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Island hopping?

Discussion in 'WWII General' started by LRusso216, Feb 8, 2013.

  1. rlyoun3910

    rlyoun3910 New Member

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    The island hopping campaign, though, is so often portrayed as a province solely governed by the US Marine Corps. No doubt, they deserve a hard-won credit. It was a joint effort from the Aleutians to Burma. In terms of raw numbers the US Army had man more troops in the theaters and conducted more amphibious and airborne operations. The Army insisted on using hardened, experienced troops time and again for their amphibious assaults where the Marine Corps mostly conducted their operations with newer, fresher troops; however, all gained so much more experience after each operation. Each service had its own doctrine, tactics, and equipment and masterminded by different theater commanders to include both Buckner and Geiger. Unfortunately all branches of the US services had leaders more concerned with their own interests, prerogatives and goals. The Army of the Central Pacific Theater was different than the Army organizations in the SWPA. Problems with Army and Marine discord continued, and probably more noticeable on the Island of Saipan. So much acrimony that there will probably never be an accurate comparison drawn from the strategic goals and tactics. Having the opportunity to sift through some of MacArthur's own memoranda and planning documents it seems to me that he was really focused on the endstate and utilized the troop formations in his area quite well. He even insisted on some of the early strikes against the Japanese that fell simultaneously with Doolittle's raid against the mainland of Japan. I couldn't imagine taking on that magnitude of a fight. The Asia-Pacific region is just so immense. More study is needed and more items brought to the public forum.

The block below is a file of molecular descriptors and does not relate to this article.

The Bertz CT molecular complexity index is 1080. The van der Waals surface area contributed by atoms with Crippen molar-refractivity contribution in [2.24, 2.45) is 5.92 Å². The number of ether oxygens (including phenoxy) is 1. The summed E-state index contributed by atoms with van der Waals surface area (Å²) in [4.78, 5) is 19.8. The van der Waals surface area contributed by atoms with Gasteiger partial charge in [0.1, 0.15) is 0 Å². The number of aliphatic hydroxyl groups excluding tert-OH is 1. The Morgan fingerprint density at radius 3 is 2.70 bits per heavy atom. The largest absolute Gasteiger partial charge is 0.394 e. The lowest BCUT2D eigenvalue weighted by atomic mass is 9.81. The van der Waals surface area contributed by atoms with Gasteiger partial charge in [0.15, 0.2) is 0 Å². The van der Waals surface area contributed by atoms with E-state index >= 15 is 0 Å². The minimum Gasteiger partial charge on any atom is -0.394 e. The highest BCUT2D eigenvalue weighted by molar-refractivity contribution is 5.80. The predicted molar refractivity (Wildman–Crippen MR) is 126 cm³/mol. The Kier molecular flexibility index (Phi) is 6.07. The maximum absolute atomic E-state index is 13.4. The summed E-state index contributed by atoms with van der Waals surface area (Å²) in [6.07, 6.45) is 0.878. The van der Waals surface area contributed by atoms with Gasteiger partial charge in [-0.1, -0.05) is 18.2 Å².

2. bronk7

    bronk7 Well-Known Member

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    ...regarding rejecting Nauru for invasion, in Storm Over the Gilberts by Ed Hoyt page 51:
    Gen. Holland Smith was ''''committed to use the army troops in the second invasion''' [ Nauru ]
    '''and he had no confidence in the army troops at all'''....they ''had not been trained yet to do the job''''
    ..also Nauru and Tarawa were so far apart, '''Spruance did not feel capable of covering both areas''''
    ..so Spruance picked Makin
     
  3. GunSlinger86

    GunSlinger86 Well-Known Member

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    Question... How was the Navy support for MacArther's arm of the attack vs. Nimitz supporting the Marine offensives? Did one get more priority?
     
  4. bronk7

    bronk7 Well-Known Member

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    ..... the big naval power was with Nimitz and the Central Pacific drive...Mac had just about ''nothing'' compared to the Marines.....
     
  5. Takao

    Takao Ace

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    Nimitz had priority, since MacArthur only rarely operated outside of 5th Air Force striking range. Mac could call on carriers when needed, such as the carrier strikes on Rabaul, and the landing at Hollandia. IIRC, through 1943 and into 1944, MacArthur's largest US warship was a destroyer.
     
  6. GunSlinger86

    GunSlinger86 Well-Known Member

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    So MacArthur relied on the 5th Air Force and light naval support... He had to have the ships to land his Army ground troops, so that was basically it?
     
  7. Takao

    Takao Ace

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    Just remember, that the US Army had more vessels than the US Navy...roughly 128,000 to 75,000. Although, the US Navy did have more ships over 1,000 tons.
     

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